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Let

$$Y_t:=1+\int_0^t b(s)ds + W_t,\quad\forall t\ge 0,$$

where $b:\mathbb R_+\to[1,2]$ is continuous and $(W_t)_{t\ge 0}$ is a standard Brownian motion. Denote $\tau:=\{t\ge 0: Y_t\le 0\}$ and $X_t:=Y_{t\wedge \tau}$. It is known from On the marginal distributions of an absorbed diffusion that the law of $X_t$, denoted by $\mu_t$, has the following decomposition:

$$\mu_t(dx) = \alpha(t)\delta_0(dx) + p_t(x)dx,\quad \forall t>0.$$

Can we show (under suitable conditions) $p_t(0+):=\lim_{x\to 0+}p_t(x)=0$ for every $t>0$?

PS : When $b$ is constant, e.g. $b\equiv 1$, we have

$$\int_x^{\infty}p_t(y)dy = \mathbb P[X_t>x] = \mathbb P[\inf_{0\le s\le t}Y_s>0, Y_t>x]= \mathbb P[\sup_{0\le s\le t}(-s+W_s)<1, -t+W_t<1-x],\quad \forall t,x>0.$$

Using the joint density of the drifted Brownian Motion and its running maximum, one has

$$\mathbb P[\sup_{0\le s\le t}(-s+W_s)<1, -t+B_t<1-x]=\int_0^1 dm \int_{-\infty}^{1-x}{\bf 1}_{\{y\le m\}} e^{-t/2-y}\frac{2(2m-y)}{\sqrt{2\pi t^3}}e^{-(2m-y)^2/2t}dy,$$

which yields by differentiating with respect to $x$

$$p_t(0+)=-\lim_{x\to 0+} \frac{\partial \mathbb P[X_t>x]}{\partial x}=0.$$

Can we extend to the general function $b$? The key is to show the existence of the joint density of $(Y_t, \inf_{0\le s\le t}Y_s)$ but I do not know how prove it.

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  • $\begingroup$ Could you please provide the reference for the joint density of $(\sup_{0\le s\le t}(-s+W_s), t+W_t)$? My feeling is that the related arguments might be adapted to your case, while I am unable to find its derivation... $\endgroup$
    – user420828
    Dec 1, 2021 at 20:39

1 Answer 1

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We can re-write the problem in terms of $W(t)$ alone, or, even better, in terms of the drifted Brownian motion $\tilde W(t) = W(t) - M t$, where $M$ is the supremum of $|b(s)|$.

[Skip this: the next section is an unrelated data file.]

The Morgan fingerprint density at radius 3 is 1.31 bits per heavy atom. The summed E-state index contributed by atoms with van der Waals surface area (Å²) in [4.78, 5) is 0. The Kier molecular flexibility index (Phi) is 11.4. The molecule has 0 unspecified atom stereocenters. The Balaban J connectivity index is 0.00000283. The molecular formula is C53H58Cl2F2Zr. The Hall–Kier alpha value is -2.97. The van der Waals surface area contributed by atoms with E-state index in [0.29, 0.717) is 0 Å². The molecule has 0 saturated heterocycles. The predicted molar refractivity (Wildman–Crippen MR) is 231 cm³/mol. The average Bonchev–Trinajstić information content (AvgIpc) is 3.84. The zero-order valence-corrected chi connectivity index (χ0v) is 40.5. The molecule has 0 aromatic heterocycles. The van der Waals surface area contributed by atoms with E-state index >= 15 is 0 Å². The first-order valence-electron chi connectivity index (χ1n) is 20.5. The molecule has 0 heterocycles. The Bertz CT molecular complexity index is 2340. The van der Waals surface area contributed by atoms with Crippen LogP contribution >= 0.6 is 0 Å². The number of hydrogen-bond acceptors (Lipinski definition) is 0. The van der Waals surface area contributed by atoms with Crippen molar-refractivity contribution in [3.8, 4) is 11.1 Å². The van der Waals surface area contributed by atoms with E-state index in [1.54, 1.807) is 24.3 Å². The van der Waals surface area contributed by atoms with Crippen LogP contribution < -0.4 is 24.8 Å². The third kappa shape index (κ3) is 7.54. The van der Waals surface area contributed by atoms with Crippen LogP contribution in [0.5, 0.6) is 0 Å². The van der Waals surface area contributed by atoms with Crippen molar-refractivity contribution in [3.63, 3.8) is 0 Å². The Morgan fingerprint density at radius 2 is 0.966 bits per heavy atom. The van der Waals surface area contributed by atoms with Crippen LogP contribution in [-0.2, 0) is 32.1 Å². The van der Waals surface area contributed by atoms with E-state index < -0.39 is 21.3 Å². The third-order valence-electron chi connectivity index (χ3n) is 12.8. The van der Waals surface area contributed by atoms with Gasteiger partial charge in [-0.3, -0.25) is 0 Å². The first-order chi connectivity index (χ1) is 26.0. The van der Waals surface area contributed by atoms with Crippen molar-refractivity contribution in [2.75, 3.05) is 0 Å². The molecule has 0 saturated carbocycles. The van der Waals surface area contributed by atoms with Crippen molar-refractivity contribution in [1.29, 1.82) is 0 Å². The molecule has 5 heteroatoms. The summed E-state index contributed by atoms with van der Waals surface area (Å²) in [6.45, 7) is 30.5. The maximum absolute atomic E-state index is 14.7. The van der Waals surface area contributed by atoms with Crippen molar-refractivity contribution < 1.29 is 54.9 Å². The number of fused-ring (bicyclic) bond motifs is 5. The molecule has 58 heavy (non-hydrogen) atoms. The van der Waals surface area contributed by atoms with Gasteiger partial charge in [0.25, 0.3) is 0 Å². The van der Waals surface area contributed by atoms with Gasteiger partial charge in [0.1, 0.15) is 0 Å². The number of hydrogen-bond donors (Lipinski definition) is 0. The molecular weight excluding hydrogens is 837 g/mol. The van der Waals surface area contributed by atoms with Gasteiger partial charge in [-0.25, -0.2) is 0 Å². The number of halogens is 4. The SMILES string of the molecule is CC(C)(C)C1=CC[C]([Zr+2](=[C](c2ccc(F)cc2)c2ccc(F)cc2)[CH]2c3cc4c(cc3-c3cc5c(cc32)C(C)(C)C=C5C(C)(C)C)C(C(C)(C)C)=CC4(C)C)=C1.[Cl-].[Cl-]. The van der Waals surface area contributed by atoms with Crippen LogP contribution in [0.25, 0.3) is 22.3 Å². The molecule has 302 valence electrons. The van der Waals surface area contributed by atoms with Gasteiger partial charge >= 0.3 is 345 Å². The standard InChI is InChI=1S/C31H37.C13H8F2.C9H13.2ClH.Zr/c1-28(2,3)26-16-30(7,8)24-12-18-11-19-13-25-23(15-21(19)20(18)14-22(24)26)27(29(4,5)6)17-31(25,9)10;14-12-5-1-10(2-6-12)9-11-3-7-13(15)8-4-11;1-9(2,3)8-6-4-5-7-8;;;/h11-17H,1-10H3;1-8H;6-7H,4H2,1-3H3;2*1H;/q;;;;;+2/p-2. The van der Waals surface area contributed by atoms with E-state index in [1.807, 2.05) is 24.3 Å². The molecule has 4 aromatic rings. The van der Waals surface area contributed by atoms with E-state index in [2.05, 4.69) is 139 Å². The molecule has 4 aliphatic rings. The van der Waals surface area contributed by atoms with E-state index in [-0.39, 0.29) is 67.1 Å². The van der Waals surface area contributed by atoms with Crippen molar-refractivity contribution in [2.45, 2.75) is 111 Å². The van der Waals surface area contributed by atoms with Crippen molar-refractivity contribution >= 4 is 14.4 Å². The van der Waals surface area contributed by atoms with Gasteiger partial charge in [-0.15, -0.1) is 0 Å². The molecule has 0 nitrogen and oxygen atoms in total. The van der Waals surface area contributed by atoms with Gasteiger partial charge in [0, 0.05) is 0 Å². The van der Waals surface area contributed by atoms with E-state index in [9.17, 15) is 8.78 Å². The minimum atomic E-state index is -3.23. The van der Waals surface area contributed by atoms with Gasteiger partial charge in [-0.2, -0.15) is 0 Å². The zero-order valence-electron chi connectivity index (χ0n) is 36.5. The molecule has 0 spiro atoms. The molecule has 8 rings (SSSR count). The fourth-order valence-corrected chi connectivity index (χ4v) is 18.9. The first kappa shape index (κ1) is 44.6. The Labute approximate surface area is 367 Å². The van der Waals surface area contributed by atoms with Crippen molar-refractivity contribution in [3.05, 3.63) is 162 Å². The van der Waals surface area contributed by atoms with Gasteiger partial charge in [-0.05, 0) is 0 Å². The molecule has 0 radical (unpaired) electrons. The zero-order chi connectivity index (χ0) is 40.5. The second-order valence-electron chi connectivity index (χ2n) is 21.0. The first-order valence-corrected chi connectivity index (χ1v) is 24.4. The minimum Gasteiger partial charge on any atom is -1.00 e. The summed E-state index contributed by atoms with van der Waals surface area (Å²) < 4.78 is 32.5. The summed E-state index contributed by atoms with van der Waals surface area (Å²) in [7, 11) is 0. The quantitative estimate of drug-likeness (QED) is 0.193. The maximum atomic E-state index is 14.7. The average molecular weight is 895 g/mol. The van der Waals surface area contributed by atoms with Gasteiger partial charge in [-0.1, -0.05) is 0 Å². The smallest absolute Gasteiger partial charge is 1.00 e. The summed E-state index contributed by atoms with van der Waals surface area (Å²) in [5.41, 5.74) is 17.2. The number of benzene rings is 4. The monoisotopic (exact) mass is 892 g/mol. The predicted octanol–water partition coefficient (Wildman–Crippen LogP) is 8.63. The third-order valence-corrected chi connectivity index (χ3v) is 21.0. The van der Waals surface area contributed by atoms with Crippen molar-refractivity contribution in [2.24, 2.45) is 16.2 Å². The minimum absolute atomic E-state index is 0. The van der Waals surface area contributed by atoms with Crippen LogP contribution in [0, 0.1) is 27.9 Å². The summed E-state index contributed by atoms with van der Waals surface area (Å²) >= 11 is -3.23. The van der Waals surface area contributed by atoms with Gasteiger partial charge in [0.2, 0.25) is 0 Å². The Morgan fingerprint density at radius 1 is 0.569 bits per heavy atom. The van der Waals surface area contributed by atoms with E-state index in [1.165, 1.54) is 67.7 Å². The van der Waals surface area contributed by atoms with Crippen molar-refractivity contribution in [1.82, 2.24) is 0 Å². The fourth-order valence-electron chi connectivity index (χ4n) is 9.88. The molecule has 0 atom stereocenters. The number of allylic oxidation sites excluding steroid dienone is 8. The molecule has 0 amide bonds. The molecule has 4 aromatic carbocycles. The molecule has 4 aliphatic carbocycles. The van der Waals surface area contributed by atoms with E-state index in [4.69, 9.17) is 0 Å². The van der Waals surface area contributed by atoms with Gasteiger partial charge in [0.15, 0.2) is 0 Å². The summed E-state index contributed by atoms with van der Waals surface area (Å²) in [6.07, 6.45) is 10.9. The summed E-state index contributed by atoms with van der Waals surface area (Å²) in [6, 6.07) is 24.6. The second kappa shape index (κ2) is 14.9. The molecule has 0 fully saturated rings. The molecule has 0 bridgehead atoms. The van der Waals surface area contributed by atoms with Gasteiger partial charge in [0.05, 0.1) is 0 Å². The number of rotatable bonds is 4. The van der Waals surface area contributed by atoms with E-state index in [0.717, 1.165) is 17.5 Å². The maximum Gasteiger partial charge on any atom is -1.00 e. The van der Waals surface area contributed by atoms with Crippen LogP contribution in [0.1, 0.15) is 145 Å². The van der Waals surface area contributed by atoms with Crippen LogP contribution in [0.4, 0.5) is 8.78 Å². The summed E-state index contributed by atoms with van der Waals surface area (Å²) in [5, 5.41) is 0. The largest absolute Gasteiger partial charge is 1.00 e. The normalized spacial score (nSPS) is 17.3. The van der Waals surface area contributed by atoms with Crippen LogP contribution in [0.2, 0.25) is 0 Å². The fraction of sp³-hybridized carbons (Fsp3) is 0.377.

Define $$ B(t) = -1 - \int_0^t b(s) ds - M t ,$$ so that $X(t) = \tilde W(t) - B(t)$ up to time $$ \tau = \inf \{ t > 0 : \tilde W(t) \leqslant B(t) \} . $$ Fix $t_0 > 0$ and define $$ \sigma = \inf \{ t \in (0, t_0] : \tilde W(t) \leqslant B(t_0) \} . $$ Since $B$ is a non-increasing function, we clearly have $\sigma \geqslant \tau$, and hence the measure $$\mu(dx) = \mathbb P(t_0 < \tau, \tilde W(t_0) - B(t_0) \in dx)$$ is dominated by the measure $$\nu(dx) = \mathbb P(t_0 < \sigma, \tilde W(t_0) - B(t_0) \in dx) .$$ The latter is, however, just the distribution at time $t_0$ of the drifted Brownian motion $\tilde W(t) - B(t_0)$, killed upon hitting $0$. As you write in the statement of the problem, this is known to have a density function continuously vanishing at zero, and hence $\mu(dx)$ also has a density function continuously vanishing at zero.

It remains to note that $\mu$ is precisely the distribution of $X(t_0)$, up to an extra atom at $0$.


Remark: A more general approach to the problem, which seems to work also when $b(s)$ is an (adapted) stochastic process rather than a deterministic function, would involve showing first that the distribution of $Y(t)$ — and thus also that of $X(t)$ — has a bounded density function (save for an atom at $0$), and then using Chapman–Kolmogorov equation and a comparison argument similar to the one given above to conclude that the density function of the distribution of $X(t)$ goes to zero at $0$.

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  • $\begingroup$ If you mean $W_t$ vs. $W(t)$ — done. (I am so much used to mixing both notations that I do not even notice the difference, sorry.) $\endgroup$ Dec 2, 2021 at 11:35
  • $\begingroup$ I mean $\tilde W_t$ (or $\tilde W(t)$). $W(t)$ is fine as it is consistent here. Thanks so much! $\endgroup$
    – GJC20
    Dec 2, 2021 at 11:37
  • $\begingroup$ Really nice idea! $\endgroup$
    – GJC20
    Dec 2, 2021 at 11:37
  • $\begingroup$ Dear Mateusz, I returned to the case where $b$ is an adapted process, i.e. $b=g(t,Y_t)$ for some suitable function $g$. Could you please detail how to show the density function continuously vanishing at zero? Thank you very much $\endgroup$
    – GJC20
    Apr 4 at 15:04
  • $\begingroup$ If needed, I can formulate my question in another post $\endgroup$
    – GJC20
    Apr 4 at 15:05

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